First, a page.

Alice's Story


Alice's Story

My lovely sister Alice was first given the shock of breast cancer in 2017, just as she was celebrating her 54th birthday.

She didn’t fully understand what was going on, but the shock was still real. I remember driving her home from the Hospital singing along to ABBA; Alice set the tone early on how we would all cope with her illness. When she eventually rang each of the all clear bells in the Hospital, we thought she was home free.

That was until her terminal diagnosis on March 2019.

We had already met the Doctor McNeil, and she visited Alice at home and suggested some time in the hospice would help her. We were devastated as, to us, a hospice was where people go to die.
I was lucky enough to be able to stay overnight with Alice. This room, however, was not like a hospital room; it was decorated beautifully and had an adaptable bed and armchair for Alice as well as a comfortable bed for me. 

I thought that the staff were too good to be true – they appeared so kind, loving and understanding, and most importantly of all, patient.

The staff treated Alice’s symptoms and we too noticed an improvement in her health. I came to realise that the staff – doctors, auxiliary, cleaners, cooks, physiotherapists and nurses were all a team and a team that looked after all their patients with love.

Alice would repeatedly press her buzzer when she was feeling up to it and it was always answered with patience and understanding.

When Alice suggested that she could bring the buzzer home with her all I could do was laugh and be grateful that it stayed in the hospice.

The hospice staff got Alice back on her feet and home again. But what did this mean for us as a family? This gave us those extra priceless opportunities to make more memories with Alice. We visited most of the parks in the West of Scotland. We went to Troon and walked along the beach eating ice-cream. We drank prosecco with friends. We ate together in restaurants. We played cards and board games round the dining room table with her niece and nephews. We went to church together.  We had the time of our lives – time given to us by the hospice.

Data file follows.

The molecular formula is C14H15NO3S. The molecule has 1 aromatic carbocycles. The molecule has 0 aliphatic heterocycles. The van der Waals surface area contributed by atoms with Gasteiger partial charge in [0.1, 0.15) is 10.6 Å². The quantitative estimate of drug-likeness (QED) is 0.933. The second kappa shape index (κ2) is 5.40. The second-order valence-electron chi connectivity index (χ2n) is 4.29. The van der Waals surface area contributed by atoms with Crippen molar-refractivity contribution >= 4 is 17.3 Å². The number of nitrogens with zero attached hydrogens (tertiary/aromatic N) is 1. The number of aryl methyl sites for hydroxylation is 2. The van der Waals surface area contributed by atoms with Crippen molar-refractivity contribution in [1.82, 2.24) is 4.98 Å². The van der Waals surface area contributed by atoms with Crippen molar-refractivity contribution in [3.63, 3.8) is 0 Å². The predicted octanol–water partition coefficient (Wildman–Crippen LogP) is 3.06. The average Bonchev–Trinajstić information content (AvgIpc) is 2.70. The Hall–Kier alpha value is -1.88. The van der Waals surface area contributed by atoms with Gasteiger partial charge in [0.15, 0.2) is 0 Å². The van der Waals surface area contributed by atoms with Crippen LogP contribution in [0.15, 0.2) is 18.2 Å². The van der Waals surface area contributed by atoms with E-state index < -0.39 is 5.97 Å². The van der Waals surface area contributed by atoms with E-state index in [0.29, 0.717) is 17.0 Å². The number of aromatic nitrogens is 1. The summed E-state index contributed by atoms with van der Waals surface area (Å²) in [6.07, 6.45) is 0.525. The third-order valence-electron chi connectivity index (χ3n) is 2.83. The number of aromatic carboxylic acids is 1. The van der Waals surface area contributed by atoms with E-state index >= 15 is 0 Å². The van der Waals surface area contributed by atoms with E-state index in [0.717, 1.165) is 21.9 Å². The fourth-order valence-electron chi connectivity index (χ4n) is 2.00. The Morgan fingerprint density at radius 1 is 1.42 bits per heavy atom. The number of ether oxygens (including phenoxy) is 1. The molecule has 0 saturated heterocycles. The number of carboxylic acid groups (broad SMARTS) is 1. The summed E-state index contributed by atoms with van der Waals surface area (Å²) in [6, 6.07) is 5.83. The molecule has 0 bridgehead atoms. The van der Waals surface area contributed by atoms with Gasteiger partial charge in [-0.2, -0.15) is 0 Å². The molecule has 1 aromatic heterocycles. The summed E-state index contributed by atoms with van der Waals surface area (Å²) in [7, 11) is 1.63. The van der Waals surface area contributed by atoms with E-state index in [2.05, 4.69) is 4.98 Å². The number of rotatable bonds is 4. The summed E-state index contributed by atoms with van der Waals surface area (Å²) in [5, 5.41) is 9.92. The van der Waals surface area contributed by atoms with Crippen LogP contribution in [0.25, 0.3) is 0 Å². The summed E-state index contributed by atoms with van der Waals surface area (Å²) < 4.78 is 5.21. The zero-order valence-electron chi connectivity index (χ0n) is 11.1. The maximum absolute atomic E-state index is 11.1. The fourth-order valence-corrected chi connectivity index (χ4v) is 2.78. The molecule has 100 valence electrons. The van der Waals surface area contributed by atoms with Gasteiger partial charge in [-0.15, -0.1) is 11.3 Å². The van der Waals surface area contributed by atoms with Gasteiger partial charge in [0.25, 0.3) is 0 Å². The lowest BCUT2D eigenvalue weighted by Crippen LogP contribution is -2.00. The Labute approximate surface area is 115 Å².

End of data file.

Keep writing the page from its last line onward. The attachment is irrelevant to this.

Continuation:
It was time to go back to the Hospice, Alice was no longer going to a new place, she was going back to friends. I will never forget as Alice went into the hospice, the staff lined the corridor to welcome her back and most of them accompanied Alice to her room – they had even given Alice the same room – the room she saw as hers.

I would always see her little dolls tucked into bed with her. She would then get her cuddles from the nurses and would say her goodnights. Although the staff have so much to do in caring for their patients, they always found time for our family. I often felt vulnerable sleeping in hospitals with Alice, but not in the here. I was offered supper at night, brought breakfast in the morning and had to make up my bed quickly each evening or I would find it had been done for me. Everything in the hospice was done with love.

Her fourth visit to the ACCORD was to be Alice’s final one. I found myself having Alice to myself the following evening as our family went home to rest. I felt like a gift from Alice to me. The occasional noise in response to my ramblings was all I got, but it was all I needed. One of the nurses came on one of her regular checks and listened to me as I described some of Alice’s earlier life. She shared my tears and that was another gift – to know Alice had touched her life too. The nurses showed great care, respect and love towards Alice right to the end. Every few hours we left Alice to their care and we would return to see her looking fresh and comfortable. She passed away in March, surrounded by her family who loved her and the caring staff of the hospice who so loved her too.